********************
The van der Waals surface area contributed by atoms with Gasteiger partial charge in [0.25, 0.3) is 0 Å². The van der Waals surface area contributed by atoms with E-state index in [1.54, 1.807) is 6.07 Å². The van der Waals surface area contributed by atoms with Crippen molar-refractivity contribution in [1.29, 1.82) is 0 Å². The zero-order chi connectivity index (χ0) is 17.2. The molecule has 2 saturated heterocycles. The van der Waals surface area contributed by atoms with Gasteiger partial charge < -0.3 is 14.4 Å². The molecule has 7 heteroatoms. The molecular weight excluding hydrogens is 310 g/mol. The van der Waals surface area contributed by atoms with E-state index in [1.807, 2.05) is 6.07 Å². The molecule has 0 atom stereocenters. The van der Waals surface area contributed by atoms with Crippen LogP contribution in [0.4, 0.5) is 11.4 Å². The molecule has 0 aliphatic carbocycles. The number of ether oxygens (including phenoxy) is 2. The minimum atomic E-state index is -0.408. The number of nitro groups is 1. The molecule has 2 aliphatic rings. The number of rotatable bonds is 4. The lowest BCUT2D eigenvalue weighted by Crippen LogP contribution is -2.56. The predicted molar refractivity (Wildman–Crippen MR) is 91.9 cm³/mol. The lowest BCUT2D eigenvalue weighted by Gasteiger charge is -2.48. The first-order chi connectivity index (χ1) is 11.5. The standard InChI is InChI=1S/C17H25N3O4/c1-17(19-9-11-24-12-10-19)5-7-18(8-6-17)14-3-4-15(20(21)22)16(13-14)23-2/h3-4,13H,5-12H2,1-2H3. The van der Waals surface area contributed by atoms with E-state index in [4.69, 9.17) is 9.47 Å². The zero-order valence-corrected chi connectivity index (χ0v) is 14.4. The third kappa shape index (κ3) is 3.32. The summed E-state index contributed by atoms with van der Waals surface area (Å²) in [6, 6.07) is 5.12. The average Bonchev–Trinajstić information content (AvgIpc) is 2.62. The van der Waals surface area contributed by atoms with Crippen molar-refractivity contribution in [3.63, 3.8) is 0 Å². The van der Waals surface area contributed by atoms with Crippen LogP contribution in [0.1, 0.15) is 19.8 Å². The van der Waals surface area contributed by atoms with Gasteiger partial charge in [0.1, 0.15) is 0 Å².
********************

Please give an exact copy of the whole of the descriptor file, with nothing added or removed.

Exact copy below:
The van der Waals surface area contributed by atoms with Gasteiger partial charge in [0.25, 0.3) is 0 Å². The van der Waals surface area contributed by atoms with E-state index in [1.54, 1.807) is 6.07 Å². The van der Waals surface area contributed by atoms with Crippen molar-refractivity contribution in [1.29, 1.82) is 0 Å². The zero-order chi connectivity index (χ0) is 17.2. The molecule has 2 saturated heterocycles. The van der Waals surface area contributed by atoms with Gasteiger partial charge < -0.3 is 14.4 Å². The molecule has 7 heteroatoms. The molecular weight excluding hydrogens is 310 g/mol. The van der Waals surface area contributed by atoms with E-state index in [1.807, 2.05) is 6.07 Å². The molecule has 0 atom stereocenters. The van der Waals surface area contributed by atoms with Crippen LogP contribution in [0.4, 0.5) is 11.4 Å². The molecule has 0 aliphatic carbocycles. The number of ether oxygens (including phenoxy) is 2. The minimum atomic E-state index is -0.408. The number of nitro groups is 1. The molecule has 2 aliphatic rings. The number of rotatable bonds is 4. The lowest BCUT2D eigenvalue weighted by Crippen LogP contribution is -2.56. The predicted molar refractivity (Wildman–Crippen MR) is 91.9 cm³/mol. The lowest BCUT2D eigenvalue weighted by Gasteiger charge is -2.48. The first-order chi connectivity index (χ1) is 11.5. The standard InChI is InChI=1S/C17H25N3O4/c1-17(19-9-11-24-12-10-19)5-7-18(8-6-17)14-3-4-15(20(21)22)16(13-14)23-2/h3-4,13H,5-12H2,1-2H3. The van der Waals surface area contributed by atoms with E-state index in [4.69, 9.17) is 9.47 Å². The zero-order valence-corrected chi connectivity index (χ0v) is 14.4. The third kappa shape index (κ3) is 3.32. The summed E-state index contributed by atoms with van der Waals surface area (Å²) in [6, 6.07) is 5.12. The average Bonchev–Trinajstić information content (AvgIpc) is 2.62. The van der Waals surface area contributed by atoms with Crippen molar-refractivity contribution in [3.63, 3.8) is 0 Å². The van der Waals surface area contributed by atoms with Crippen LogP contribution in [0.1, 0.15) is 19.8 Å². The van der Waals surface area contributed by atoms with Gasteiger partial charge in [0.1, 0.15) is 0 Å².